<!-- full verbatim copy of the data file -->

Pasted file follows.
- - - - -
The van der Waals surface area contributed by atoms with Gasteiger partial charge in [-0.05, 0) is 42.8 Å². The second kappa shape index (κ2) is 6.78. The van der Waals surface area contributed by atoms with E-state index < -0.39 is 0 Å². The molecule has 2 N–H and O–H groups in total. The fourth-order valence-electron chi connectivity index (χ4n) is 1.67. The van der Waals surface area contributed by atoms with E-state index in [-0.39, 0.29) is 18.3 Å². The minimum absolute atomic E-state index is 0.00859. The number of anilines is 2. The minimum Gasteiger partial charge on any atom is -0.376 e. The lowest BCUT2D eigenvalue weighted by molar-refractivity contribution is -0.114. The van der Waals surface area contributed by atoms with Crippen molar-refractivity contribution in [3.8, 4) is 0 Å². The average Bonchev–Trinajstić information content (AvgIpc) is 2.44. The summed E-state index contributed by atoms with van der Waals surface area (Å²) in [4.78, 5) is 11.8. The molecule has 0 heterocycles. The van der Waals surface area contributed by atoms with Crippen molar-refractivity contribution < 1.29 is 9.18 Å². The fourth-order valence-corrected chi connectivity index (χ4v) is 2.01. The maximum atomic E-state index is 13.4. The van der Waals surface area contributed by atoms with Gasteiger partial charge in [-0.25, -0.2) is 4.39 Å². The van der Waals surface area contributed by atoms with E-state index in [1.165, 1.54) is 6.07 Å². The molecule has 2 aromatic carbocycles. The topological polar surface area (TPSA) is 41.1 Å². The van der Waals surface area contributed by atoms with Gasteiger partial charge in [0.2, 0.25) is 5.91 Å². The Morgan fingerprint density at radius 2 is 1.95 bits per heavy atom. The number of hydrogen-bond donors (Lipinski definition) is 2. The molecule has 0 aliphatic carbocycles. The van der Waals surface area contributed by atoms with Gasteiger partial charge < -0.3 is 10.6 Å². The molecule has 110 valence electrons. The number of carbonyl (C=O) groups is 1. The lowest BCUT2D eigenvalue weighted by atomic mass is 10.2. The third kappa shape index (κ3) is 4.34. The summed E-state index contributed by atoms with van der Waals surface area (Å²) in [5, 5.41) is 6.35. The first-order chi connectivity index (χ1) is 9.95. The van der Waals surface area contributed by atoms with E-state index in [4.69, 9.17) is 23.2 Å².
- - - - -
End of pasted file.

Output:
The van der Waals surface area contributed by atoms with Gasteiger partial charge in [-0.05, 0) is 42.8 Å². The second kappa shape index (κ2) is 6.78. The van der Waals surface area contributed by atoms with E-state index < -0.39 is 0 Å². The molecule has 2 N–H and O–H groups in total. The fourth-order valence-electron chi connectivity index (χ4n) is 1.67. The van der Waals surface area contributed by atoms with E-state index in [-0.39, 0.29) is 18.3 Å². The minimum absolute atomic E-state index is 0.00859. The number of anilines is 2. The minimum Gasteiger partial charge on any atom is -0.376 e. The lowest BCUT2D eigenvalue weighted by molar-refractivity contribution is -0.114. The van der Waals surface area contributed by atoms with Crippen molar-refractivity contribution in [3.8, 4) is 0 Å². The average Bonchev–Trinajstić information content (AvgIpc) is 2.44. The summed E-state index contributed by atoms with van der Waals surface area (Å²) in [4.78, 5) is 11.8. The molecule has 0 heterocycles. The van der Waals surface area contributed by atoms with Crippen molar-refractivity contribution < 1.29 is 9.18 Å². The fourth-order valence-corrected chi connectivity index (χ4v) is 2.01. The maximum atomic E-state index is 13.4. The van der Waals surface area contributed by atoms with Gasteiger partial charge in [-0.25, -0.2) is 4.39 Å². The van der Waals surface area contributed by atoms with E-state index in [1.165, 1.54) is 6.07 Å². The molecule has 2 aromatic carbocycles. The topological polar surface area (TPSA) is 41.1 Å². The van der Waals surface area contributed by atoms with Gasteiger partial charge in [0.2, 0.25) is 5.91 Å². The Morgan fingerprint density at radius 2 is 1.95 bits per heavy atom. The number of hydrogen-bond donors (Lipinski definition) is 2. The molecule has 0 aliphatic carbocycles. The van der Waals surface area contributed by atoms with Gasteiger partial charge < -0.3 is 10.6 Å². The molecule has 110 valence electrons. The number of carbonyl (C=O) groups is 1. The lowest BCUT2D eigenvalue weighted by atomic mass is 10.2. The third kappa shape index (κ3) is 4.34. The summed E-state index contributed by atoms with van der Waals surface area (Å²) in [5, 5.41) is 6.35. The first-order chi connectivity index (χ1) is 9.95. The van der Waals surface area contributed by atoms with E-state index in [4.69, 9.17) is 23.2 Å².